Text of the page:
Chesapeake Water Environment Association - Event Information
Collection Systems Webinar: COVID Tracing via Collection System Sampling
Severe acute respiratory syndrome coronavirus 2 (SARS-CoV-2) has caused over 28 million cases of COVID-19 and over 500,000 deaths in the United States. In addition, communities are losing $100 to $200 million in economic activity per day due to mandated and recommended social distancing measures. As an industry, the wastewater utility profession has prided itself on being an essential service. The ability to extend this service through sewer surveillance is exciting and considered imperative to help their community though this pandemic.
When the coronavirus attacks a person’s body, it leaves a trail of castoff genetic evidence that the person excretes. Sewer surveillance can provide communities with valuable trending data to better understand the level of infection. Testing can be completed at the community, neighborhood, or even building level to develop trending data to better inform public health officials and local governments. What kind of decisions can be made? On a large-scale basis, trending data can help support social distancing and mask mandates, can guide reopening recommendations, and help make decisions such as returning to school. Recent testing has indicated that this approach has the potential to identify potential outbreaks up to 11 days before they occur.
This presentation will discuss the necessary tasks for a successful sewer surveillance program, including shareholder engagement, building a testing plan, identifying testing sites, establishing testing frequency standards, and how to provide tracking and trending data to decision-makers and the public. Following this presentation, attendees will be armed with the knowledge of knowing which questions to ask and how to lay the groundwork for an effective monitoring program.
Dr. Adam Gushgari, PE | Co-Founder & Managing Member of AquaVitas LLC
Dr. Adam Gushgari, P.E., is a co-founder and Managing Member of AquaVitas LLC. He has experience in WBE tracking of narcotics, viruses and other agents of concern in municipal wastewater, and also has seven years’ expertise in land development focusing on design of municipal and private wastewater and drinking water infrastructure. Adam was instrumental in the development of the City of Tempe’s WBE opioid program which was later serve as the base for the City’s WBE SARS-CoV-2 public health dashboard. Since establishing AquaVitas he has secured contracts for establishing WBE monitoring campaigns across the US with federal, state, and local government, engineering consulting firms, and large corporations. Most recently, he led Phase 1 of the HHS COVID-19 Wastewater Monitoring project providing wastewater data for 10% of the U.S. population.
AquaVitas, LLC, Scottsdale, AZ, is a small business formed in 2019 to provide technical and engineering services in wastewater-based epidemiology (WBE). The company’s three principals (Drs. Halden, Gushgari, and Driver) jointly established the systematic use of WBE in the U.S. and pioneered: (i) HHS Wastewater surveillance project for the United States tracking prevalence of COVID-19 (ii) the U.S. National Sewage Sludge Repository, (iii) the Human Health Observatory – the largest collection of wastewater process samples in the U.S. and worldwide, (iv) the concept of using wastewater treatment plants (WWTPs) as Public Health Observatories, (v) the nation’s first WBE-informed infectious disease early-warning system, originally developed for seasonal influenza and then expanded to study SARS-CoV-2 (4), (vi) the world’s first public WBE dashboard launched in 2018 to fight the U.S. opioid epidemic (5), (vii) the world’s first public WBE dashboard launched in May 2020 to track COVID-19 infections, as well as the successful use of WBE in the US, (viii) inform and revise public health regulations (2017 ban of 19 antimicrobials by the US FDA), (ix) to discover a previously unknown clusters of SARS-CoV-2 infections in an urban populations, (x) to inform public health interventions that successfully reduced infections in these affected communities, and (xi) to demonstrate how WBE information can be integrated into day-to-day public health decision-making to manage both the US opioid epidemic and the US COVID-19 epidemic by example of the city of Tempe, AZ. Collectively, the principals have over 200 relevant peer-reviewed WBE publications and (see 9) issued/pending U.S. Patents, and AquaVitas has licensed relevant WBE-related intellectual property from Arizona State University (ASU).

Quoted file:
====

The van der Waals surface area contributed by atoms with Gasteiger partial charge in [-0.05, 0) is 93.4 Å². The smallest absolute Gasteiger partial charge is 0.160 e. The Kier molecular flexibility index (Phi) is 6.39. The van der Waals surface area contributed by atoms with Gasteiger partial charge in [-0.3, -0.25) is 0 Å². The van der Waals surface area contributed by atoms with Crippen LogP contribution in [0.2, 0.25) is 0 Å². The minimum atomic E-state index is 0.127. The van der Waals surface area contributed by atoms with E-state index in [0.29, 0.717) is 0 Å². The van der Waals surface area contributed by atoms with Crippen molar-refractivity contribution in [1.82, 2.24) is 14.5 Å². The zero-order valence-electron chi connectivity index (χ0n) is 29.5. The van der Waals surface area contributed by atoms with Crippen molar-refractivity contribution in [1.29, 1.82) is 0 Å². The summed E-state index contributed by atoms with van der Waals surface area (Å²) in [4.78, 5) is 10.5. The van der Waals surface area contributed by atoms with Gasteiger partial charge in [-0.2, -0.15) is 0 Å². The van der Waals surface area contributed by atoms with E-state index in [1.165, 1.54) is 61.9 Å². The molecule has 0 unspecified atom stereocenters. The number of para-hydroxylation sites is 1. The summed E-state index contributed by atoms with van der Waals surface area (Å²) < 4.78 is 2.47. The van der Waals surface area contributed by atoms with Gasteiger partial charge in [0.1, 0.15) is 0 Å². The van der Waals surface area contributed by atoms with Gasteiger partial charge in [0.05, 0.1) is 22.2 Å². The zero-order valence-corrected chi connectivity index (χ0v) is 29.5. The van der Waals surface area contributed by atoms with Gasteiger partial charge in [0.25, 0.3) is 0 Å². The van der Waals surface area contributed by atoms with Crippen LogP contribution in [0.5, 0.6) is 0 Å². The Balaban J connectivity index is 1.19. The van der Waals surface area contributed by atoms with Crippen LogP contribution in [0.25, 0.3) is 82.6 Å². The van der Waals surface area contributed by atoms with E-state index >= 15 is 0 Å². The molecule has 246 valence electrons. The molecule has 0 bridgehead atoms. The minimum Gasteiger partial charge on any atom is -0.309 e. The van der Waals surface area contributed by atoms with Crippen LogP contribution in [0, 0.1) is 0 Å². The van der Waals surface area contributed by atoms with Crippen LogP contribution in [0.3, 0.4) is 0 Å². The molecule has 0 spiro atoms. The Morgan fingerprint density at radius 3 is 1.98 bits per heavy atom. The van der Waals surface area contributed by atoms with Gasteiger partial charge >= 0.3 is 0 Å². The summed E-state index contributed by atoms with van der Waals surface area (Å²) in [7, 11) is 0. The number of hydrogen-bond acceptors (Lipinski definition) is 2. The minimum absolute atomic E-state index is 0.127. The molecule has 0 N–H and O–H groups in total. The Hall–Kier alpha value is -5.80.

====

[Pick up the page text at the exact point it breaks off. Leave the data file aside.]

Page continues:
Zachary Matyja, PE | Regional Client Manager | RJN Group, Inc.
From heavy rainstorms causing sewer overflows and basement backups to starting a utility inspection program, Zach works with communities every day helping address these issues and problems, proactively, cost-effectively, and logically.
Zach is a Regional Client Manager for RJN Group. Throughout the course his 18-year career, he has served as an engineer, project manager, and client manager for a number of water, wastewater, and collection system projects throughout the Midwest.
His current role at RJN allows him to meet with customers and fellow industry professionals to help share knowledge on “best practices” in the collection system industry with an interest in sewer flow monitoring and Sewer System Evaluation Studies. Because of his interests in these programs, he understands the challenges of deciphering the volumes of data that sewer studies can produce, and loves working with clients to find clarity in their data.
Zach is active in local WEF and APWA chapters and is a past Collection System Award and Golden Manhole recipient from the Central States WEA.